Charlotte might be a major hub for the financial services sector, but it's now headquarters to just one bank.
On Monday, Ohio-based Park National Corporation announced the closing of its $76.4 million purchase of NewDominion Bank, a community bank headquartered in midtown's Metropolitan development. That means Bank of America officially becomes the only bank based in the city.
The development comes after Charlotte for years has lost banking headquarters, as outside firms have snapped up local names. One of the most prominent examples was when Wells Fargo bought Wachovia to rescue it from potential collapse in 2008.
For a city known as "Banktown" and that has long prided itself on its financial sector, the reality of being headquarters to just one bank could affect its image as a financial hub, said Michael Walden, economics professor at N.C. State University.
"It would take a little bit of the luster, simply because people recognize where headquarters are," he said.
But, he added, Charlotte's overall economy and banking sector remain robust: "Charlotte still has a lot of momentum, still is considered one of the brightest metropolitan areas in the country."
Many of Charlotte's banking headquarters losses have been of smaller, community lenders like NewDominion, which has a branch at its headquarters and one in Mooresville. NewDominion, launched in 2005, said it will keep its name and local leadership but become a division of Park National.
The shrinking number of Charlotte-headquartered banks was a prime factor in the city losing its long-held title as the nation's second-largest banking center to San Francisco.
As the Observer first reported last year, growth in San Francisco’s financial sector helped it push Charlotte to No. 3, based on value of loans and other assets held by banks based in the respective cities.
From eight to one
In 2007, Charlotte was headquarters to eight banks, including Wachovia. Just over the past year, three other local names have disappeared: Capital Bank, Carolina Premier Bank and Park Sterling Bank.
Ronnie Bryant, CEO of the Charlotte Regional Partnership, a public-private economic development organization, said headquarters bring significant benefits to a region, including well-paying jobs and prestige.
But he said he doesn't think the loss of bank headquarters hurts the region's ability to recruit within financial services or other industries.
"It's good for bragging rights, to some degree," Bryant said, adding that the area's financial services sector has seen substantial job growth in recent years and remains strong even as the local economy has diversified.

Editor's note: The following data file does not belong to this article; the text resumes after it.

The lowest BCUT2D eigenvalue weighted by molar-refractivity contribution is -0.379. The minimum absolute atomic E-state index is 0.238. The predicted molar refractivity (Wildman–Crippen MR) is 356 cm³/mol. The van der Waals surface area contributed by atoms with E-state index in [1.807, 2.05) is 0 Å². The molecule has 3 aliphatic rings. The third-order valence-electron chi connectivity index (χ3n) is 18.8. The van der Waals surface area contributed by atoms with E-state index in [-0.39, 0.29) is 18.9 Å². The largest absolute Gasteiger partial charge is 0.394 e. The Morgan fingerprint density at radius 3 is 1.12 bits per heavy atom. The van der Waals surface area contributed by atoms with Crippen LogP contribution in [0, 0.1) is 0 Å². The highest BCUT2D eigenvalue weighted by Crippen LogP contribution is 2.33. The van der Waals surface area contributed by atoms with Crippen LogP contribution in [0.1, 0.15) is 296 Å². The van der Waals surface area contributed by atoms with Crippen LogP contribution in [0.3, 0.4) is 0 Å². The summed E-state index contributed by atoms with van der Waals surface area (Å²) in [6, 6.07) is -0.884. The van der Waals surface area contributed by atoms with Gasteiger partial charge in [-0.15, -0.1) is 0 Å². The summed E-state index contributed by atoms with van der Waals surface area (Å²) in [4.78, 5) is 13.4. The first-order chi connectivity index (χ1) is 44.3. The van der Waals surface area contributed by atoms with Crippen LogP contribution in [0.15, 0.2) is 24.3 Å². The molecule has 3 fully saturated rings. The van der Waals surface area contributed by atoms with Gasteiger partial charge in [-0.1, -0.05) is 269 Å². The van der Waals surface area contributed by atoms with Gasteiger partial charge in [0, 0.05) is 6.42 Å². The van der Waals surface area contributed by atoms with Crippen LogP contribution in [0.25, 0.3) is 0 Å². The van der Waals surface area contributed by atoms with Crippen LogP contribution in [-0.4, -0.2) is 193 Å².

Similar consolidations of community or regional banks have affected other parts of the U.S.
Experts cite a variety of reasons, including the desire for banks to get bigger to spread higher regulatory costs across a larger asset base. For some banks, selling also becomes an attractive option as their senior leadership nears retirement age, experts say.
Even with the losses, the finance industry remains a large employer in Charlotte.
Last year, the region had 66,690 finance and insurance jobs on average — up about 13 percent from 59,236 in 2007, according to federal data.
Many jobs are housed at Bank of America, which employs about 15,000 in the region, and Wells Fargo, which employs 25,100.
Also, other banks continue to enter the region, adding to the number of financial services jobs.
This year, Louisiana-based IberiaBank announced plans to open its first branch in Charlotte, a group of Union County business leaders disclosed plans to launch a community bank in Monroe called American Bank & Trust and another group unveiled plans for a new community bank in Statesville called Spirit Community Bank.
Walden, the NC State professor, said a big benefit of having headquarters of any company is the participation of a firm's leadership in civic activities. That involvement could disappear or shrink when companies leave, he said.
Companies could also donate less to communities where they are not based, Walden said.
"I think you could see that as a negative to having fewer headquarters of any kind," he said.
Brett Lindahl, director of resource development at United Way of York County in South Carolina, which receives donations from financial institutions, said the nonprofit benefits from partnering with banks based in Charlotte and elsewhere. But he acknowledged the uncertainty created when headquarters leave.
"I think whether it's banking or any industry, when there’s movement involved, it raises questions for everybody," Lindahl said.